Watch live: ‘Daybreak’
Watch live: ‘Good Day Colorado’

Denver 911: City not meeting response goals

DENVER -- When Molly Finucan saw a woman pushed out of a moving car in front of her on South Quebec Street near East Alameda Avenue, she immediately called 911.

The 25-year-old never expected to be put on hold May 7 by Denver's 911 system.

Molly Finucan

Molly Finucan

"This was my first time calling 911 and I thought when you called 911, someone immediately answers," Finucan said.

Instead, she heard a recording: "This is Denver 911, do not hang up. Stay on the line for the next available agent."

While  Finucan was on hold, 27-year-old Erica Frances jumped into the back seat of the car being driven by Molly's boyfriend, Sam Clark.

Frances told the FOX31 Problem Solvers she had been pushed out of her car by her husband, Nyenow Pyne, during a domestic dispute.

When a 911 dispatcher answered 52 seconds after Finucan first called, Frances can be heard screaming in the background about her kids.

But the Denver dispatcher didn't immediately send police because Finucan, Clark and Frances were just arriving at Frances' mother's house, which barely sits in Arapahoe County instead of Denver.

At the same time, the threesome feared they were being followed by Frances' husband.

"At this point, we are terrified. We don't know if this guy has a weapon. Lady screaming, saying kids in car. There are four kids in her husband's car under the age of 10," Finucan said.

Finucan, Clark and Frances drove around looking for a police officer while talking to dispatchers about which agency was sending officers.

"There is no reason why it should take 18 minutes to get a cop on the scene," a frustrated Finucan said.

Erica Frances

Erica Frances

"I cried and was screaming, what's going on. You know, why is this taking so long? They [were] like because it's not Arapahoe's case.  We (911 dispatch) have to get Denver on the line," remembered an incredulous Frances.

On 911 recordings, an Arapahoe County dispatcher put Finucan on hold when she tries to call back to Denver's 911 operator.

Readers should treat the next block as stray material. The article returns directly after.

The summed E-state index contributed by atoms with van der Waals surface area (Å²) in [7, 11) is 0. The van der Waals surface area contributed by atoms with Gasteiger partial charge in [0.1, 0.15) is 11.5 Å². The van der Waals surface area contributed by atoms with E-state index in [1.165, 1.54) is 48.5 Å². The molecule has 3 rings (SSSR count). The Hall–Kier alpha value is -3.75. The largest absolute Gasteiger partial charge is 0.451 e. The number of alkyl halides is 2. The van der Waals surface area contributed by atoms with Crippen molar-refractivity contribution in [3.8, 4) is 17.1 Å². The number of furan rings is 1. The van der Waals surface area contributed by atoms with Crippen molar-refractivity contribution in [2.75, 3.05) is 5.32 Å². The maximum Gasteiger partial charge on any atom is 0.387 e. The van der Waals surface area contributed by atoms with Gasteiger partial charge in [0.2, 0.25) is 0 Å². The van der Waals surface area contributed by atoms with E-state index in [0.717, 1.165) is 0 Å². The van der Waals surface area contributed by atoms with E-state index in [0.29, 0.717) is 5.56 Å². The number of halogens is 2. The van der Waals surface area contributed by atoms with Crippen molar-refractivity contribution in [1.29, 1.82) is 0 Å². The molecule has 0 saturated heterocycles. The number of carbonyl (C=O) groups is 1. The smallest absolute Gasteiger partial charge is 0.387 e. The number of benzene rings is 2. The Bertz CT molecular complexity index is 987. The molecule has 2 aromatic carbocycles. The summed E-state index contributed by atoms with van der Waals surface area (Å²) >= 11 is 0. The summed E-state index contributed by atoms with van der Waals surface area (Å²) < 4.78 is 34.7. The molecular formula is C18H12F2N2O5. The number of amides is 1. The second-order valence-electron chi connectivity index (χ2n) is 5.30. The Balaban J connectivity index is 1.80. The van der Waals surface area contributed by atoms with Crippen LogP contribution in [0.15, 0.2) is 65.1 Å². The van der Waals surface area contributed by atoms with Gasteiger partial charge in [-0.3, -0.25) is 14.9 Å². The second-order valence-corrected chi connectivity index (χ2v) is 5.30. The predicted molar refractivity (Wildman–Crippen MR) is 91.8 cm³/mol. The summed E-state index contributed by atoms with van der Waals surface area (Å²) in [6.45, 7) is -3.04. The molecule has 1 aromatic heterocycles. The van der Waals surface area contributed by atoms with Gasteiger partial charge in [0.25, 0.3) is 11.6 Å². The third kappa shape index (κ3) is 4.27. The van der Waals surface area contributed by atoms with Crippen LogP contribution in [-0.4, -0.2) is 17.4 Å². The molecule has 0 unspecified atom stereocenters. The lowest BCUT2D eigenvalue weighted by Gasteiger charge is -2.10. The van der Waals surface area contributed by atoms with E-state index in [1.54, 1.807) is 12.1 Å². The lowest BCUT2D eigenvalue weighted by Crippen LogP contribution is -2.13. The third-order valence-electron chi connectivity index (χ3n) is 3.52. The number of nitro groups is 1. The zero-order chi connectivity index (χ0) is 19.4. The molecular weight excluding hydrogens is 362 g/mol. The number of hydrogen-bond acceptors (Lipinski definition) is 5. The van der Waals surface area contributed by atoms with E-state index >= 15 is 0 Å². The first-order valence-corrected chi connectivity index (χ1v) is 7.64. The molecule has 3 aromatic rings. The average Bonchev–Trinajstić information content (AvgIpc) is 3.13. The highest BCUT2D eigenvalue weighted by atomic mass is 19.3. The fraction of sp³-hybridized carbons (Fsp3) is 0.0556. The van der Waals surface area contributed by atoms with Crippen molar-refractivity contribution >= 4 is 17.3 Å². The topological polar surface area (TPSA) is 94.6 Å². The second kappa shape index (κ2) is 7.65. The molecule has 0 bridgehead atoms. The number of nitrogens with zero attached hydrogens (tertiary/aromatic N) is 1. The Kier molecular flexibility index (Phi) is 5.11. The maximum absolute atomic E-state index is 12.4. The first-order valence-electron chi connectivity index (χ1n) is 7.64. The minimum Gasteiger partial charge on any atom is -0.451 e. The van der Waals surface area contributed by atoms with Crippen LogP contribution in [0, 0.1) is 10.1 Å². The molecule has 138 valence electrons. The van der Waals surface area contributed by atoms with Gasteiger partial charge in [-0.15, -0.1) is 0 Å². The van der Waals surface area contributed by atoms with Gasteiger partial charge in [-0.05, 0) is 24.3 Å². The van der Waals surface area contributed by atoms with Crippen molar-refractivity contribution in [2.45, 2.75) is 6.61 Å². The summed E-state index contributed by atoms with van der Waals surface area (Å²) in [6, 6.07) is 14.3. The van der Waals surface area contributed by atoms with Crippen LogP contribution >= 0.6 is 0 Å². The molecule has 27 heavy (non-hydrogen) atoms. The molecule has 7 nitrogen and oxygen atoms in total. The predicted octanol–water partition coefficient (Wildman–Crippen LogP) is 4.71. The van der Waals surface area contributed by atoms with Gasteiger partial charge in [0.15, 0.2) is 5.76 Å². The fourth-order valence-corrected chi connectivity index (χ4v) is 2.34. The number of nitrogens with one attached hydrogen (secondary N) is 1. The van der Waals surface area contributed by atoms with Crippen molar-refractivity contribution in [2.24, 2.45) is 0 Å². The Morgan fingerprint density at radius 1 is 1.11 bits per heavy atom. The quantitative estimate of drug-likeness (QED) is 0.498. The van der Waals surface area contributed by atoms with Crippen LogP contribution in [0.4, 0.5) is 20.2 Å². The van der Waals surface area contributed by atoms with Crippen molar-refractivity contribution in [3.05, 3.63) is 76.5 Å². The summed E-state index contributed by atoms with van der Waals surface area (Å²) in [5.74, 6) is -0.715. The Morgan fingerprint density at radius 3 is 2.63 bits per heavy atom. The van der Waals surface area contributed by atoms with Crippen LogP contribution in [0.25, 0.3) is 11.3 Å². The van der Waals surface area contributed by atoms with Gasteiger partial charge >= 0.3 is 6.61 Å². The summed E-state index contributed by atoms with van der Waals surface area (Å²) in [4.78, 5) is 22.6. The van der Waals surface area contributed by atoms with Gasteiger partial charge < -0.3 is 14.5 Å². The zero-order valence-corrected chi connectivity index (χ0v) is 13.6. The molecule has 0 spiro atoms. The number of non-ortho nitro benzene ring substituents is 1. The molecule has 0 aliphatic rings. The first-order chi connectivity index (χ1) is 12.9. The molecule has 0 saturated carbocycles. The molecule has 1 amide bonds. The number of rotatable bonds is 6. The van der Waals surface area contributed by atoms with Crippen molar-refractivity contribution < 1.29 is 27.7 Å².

Clark can be heard asking the Arapahoe dispatcher, "Do you guys know when an officer will arrive?"

Athena Butler

Athena Butler

"The reality, unfortunately nowadays is that when we get spikes in calls you may be on hold," said Athena Butler, the executive director of Denver's 911 system.

Butler adds resources were strained on this particular day and many days by Denver's growing population.

"Right behind this call there was a missing child call with circumstances," Butler said.

A records request revealed in 12 months from June of 2016 to May 2017, Denver answered 911 calls within 16 seconds 84 percent of the time.

But the city's goal is to do that 95 percent of the time. Denver answers 911 calls within 40 seconds 92 percent of the time, but the city's goal is 99 percent.

Finucan waited 52 seconds to speak with a dispatcher when she felt every second counted.

"Now if I have to call 911, I'm absolutely terrified. A lot can happen in that short amount of time," Finuncan said.

"Our long-term goal is obviously to fix that. We have been working incrementally every year to bring down the amount of time that people are on hold, but there's no guarantee," Butler said.

Denver has been budgeted for 78 emergency call takers but is adding 12 more this month.

Butler said Denver 911 has outgrown its location in Congress Park. The city plans to move 911 operations into a larger location by the end of 2018 and wants to increase the number of 911 operators to 125.

Frances said it can't happen soon enough.

"I felt like I waited way too long," she said. "I felt like it was never going to end like I wasn't going to get help."

Nyenow Pyne

Nyenow Pyne

Police arrested Frances' husband, Nyenow Pyne for domestic assault and wrongs to minors.

But he didn't show up for his misdemeanor trial in late June so there's a bench warrant out for his arrest.

As for Denver 911, the city paid out $1.3 million in overtime for the past 12 months to maintain staffing levels.

Butler said it could take the city three years to meet its 911 time response goals.

But Denver said it's already making improvements in 2017, answering 911 calls within 16 seconds 90 percent of the time and within 40 seconds 95 percent of the time since Jan. 1.